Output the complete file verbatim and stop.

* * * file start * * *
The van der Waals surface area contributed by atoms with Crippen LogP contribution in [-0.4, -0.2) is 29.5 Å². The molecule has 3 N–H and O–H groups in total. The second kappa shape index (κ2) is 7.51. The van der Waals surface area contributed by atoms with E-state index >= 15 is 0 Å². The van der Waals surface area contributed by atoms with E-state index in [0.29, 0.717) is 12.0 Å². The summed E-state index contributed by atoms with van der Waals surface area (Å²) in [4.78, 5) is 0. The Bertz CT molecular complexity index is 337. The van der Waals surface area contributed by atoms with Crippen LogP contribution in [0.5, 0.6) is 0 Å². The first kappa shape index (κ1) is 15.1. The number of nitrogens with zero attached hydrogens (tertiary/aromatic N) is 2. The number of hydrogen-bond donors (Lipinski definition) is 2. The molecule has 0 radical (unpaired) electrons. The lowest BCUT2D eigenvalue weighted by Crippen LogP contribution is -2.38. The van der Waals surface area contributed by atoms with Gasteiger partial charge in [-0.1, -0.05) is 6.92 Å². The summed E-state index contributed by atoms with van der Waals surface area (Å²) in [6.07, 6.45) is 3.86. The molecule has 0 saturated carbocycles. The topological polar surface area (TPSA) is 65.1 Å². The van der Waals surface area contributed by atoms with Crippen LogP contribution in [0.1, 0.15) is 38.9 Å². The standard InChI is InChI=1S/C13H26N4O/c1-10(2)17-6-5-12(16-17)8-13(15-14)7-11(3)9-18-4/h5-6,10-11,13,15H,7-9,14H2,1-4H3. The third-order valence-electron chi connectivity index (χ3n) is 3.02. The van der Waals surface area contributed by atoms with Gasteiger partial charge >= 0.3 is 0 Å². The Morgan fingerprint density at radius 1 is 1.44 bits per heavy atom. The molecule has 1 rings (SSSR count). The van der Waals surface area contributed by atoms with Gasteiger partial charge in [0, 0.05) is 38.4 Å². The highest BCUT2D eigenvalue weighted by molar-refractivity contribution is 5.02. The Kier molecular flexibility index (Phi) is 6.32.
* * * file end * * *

The van der Waals surface area contributed by atoms with Crippen LogP contribution in [-0.4, -0.2) is 29.5 Å². The molecule has 3 N–H and O–H groups in total. The second kappa shape index (κ2) is 7.51. The van der Waals surface area contributed by atoms with E-state index >= 15 is 0 Å². The van der Waals surface area contributed by atoms with E-state index in [0.29, 0.717) is 12.0 Å². The summed E-state index contributed by atoms with van der Waals surface area (Å²) in [4.78, 5) is 0. The Bertz CT molecular complexity index is 337. The van der Waals surface area contributed by atoms with Crippen LogP contribution in [0.5, 0.6) is 0 Å². The first kappa shape index (κ1) is 15.1. The number of nitrogens with zero attached hydrogens (tertiary/aromatic N) is 2. The number of hydrogen-bond donors (Lipinski definition) is 2. The molecule has 0 radical (unpaired) electrons. The lowest BCUT2D eigenvalue weighted by Crippen LogP contribution is -2.38. The van der Waals surface area contributed by atoms with Gasteiger partial charge in [-0.1, -0.05) is 6.92 Å². The summed E-state index contributed by atoms with van der Waals surface area (Å²) in [6.07, 6.45) is 3.86. The molecule has 0 saturated carbocycles. The topological polar surface area (TPSA) is 65.1 Å². The van der Waals surface area contributed by atoms with Crippen LogP contribution in [0.1, 0.15) is 38.9 Å². The standard InChI is InChI=1S/C13H26N4O/c1-10(2)17-6-5-12(16-17)8-13(15-14)7-11(3)9-18-4/h5-6,10-11,13,15H,7-9,14H2,1-4H3. The third-order valence-electron chi connectivity index (χ3n) is 3.02. The van der Waals surface area contributed by atoms with Gasteiger partial charge >= 0.3 is 0 Å². The Morgan fingerprint density at radius 1 is 1.44 bits per heavy atom. The molecule has 1 rings (SSSR count). The van der Waals surface area contributed by atoms with Gasteiger partial charge in [0, 0.05) is 38.4 Å². The highest BCUT2D eigenvalue weighted by molar-refractivity contribution is 5.02. The Kier molecular flexibility index (Phi) is 6.32.